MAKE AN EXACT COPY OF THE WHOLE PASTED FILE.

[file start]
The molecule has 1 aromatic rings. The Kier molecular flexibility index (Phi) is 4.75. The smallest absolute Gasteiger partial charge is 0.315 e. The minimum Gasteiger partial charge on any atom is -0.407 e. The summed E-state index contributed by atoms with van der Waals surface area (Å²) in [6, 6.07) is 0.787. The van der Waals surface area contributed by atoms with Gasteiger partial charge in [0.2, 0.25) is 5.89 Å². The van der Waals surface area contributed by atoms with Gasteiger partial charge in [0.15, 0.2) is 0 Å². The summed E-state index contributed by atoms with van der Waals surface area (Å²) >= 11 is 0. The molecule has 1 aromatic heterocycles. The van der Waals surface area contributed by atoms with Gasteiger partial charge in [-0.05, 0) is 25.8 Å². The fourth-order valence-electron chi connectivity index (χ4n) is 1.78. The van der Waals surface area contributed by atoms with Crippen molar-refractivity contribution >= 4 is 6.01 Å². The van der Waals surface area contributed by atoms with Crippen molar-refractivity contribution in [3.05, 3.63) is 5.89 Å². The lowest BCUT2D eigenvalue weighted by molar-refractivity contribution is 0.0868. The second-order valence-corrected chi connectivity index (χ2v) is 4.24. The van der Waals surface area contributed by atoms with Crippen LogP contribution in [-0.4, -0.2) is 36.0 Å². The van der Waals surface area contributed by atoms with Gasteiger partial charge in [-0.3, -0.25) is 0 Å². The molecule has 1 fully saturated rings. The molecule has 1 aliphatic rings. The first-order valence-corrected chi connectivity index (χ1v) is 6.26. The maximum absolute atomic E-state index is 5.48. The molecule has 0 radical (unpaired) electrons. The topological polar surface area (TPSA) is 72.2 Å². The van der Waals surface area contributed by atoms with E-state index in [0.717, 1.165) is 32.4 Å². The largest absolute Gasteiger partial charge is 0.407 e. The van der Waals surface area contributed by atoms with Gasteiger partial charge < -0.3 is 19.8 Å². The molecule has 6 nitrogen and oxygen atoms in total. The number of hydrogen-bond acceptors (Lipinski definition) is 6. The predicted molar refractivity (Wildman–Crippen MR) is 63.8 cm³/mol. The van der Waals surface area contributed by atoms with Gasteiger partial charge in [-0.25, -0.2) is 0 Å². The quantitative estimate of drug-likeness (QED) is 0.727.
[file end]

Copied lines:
The molecule has 1 aromatic rings. The Kier molecular flexibility index (Phi) is 4.75. The smallest absolute Gasteiger partial charge is 0.315 e. The minimum Gasteiger partial charge on any atom is -0.407 e. The summed E-state index contributed by atoms with van der Waals surface area (Å²) in [6, 6.07) is 0.787. The van der Waals surface area contributed by atoms with Gasteiger partial charge in [0.2, 0.25) is 5.89 Å². The van der Waals surface area contributed by atoms with Gasteiger partial charge in [0.15, 0.2) is 0 Å². The summed E-state index contributed by atoms with van der Waals surface area (Å²) >= 11 is 0. The molecule has 1 aromatic heterocycles. The van der Waals surface area contributed by atoms with Gasteiger partial charge in [-0.05, 0) is 25.8 Å². The fourth-order valence-electron chi connectivity index (χ4n) is 1.78. The van der Waals surface area contributed by atoms with Crippen molar-refractivity contribution >= 4 is 6.01 Å². The van der Waals surface area contributed by atoms with Crippen molar-refractivity contribution in [3.05, 3.63) is 5.89 Å². The lowest BCUT2D eigenvalue weighted by molar-refractivity contribution is 0.0868. The second-order valence-corrected chi connectivity index (χ2v) is 4.24. The van der Waals surface area contributed by atoms with Crippen LogP contribution in [-0.4, -0.2) is 36.0 Å². The van der Waals surface area contributed by atoms with Gasteiger partial charge in [-0.3, -0.25) is 0 Å². The molecule has 1 fully saturated rings. The molecule has 1 aliphatic rings. The first-order valence-corrected chi connectivity index (χ1v) is 6.26. The maximum absolute atomic E-state index is 5.48. The molecule has 0 radical (unpaired) electrons. The topological polar surface area (TPSA) is 72.2 Å². The van der Waals surface area contributed by atoms with E-state index in [0.717, 1.165) is 32.4 Å². The largest absolute Gasteiger partial charge is 0.407 e. The van der Waals surface area contributed by atoms with Gasteiger partial charge < -0.3 is 19.8 Å². The molecule has 6 nitrogen and oxygen atoms in total. The number of hydrogen-bond acceptors (Lipinski definition) is 6. The predicted molar refractivity (Wildman–Crippen MR) is 63.8 cm³/mol. The van der Waals surface area contributed by atoms with Gasteiger partial charge in [-0.25, -0.2) is 0 Å². The quantitative estimate of drug-likeness (QED) is 0.727.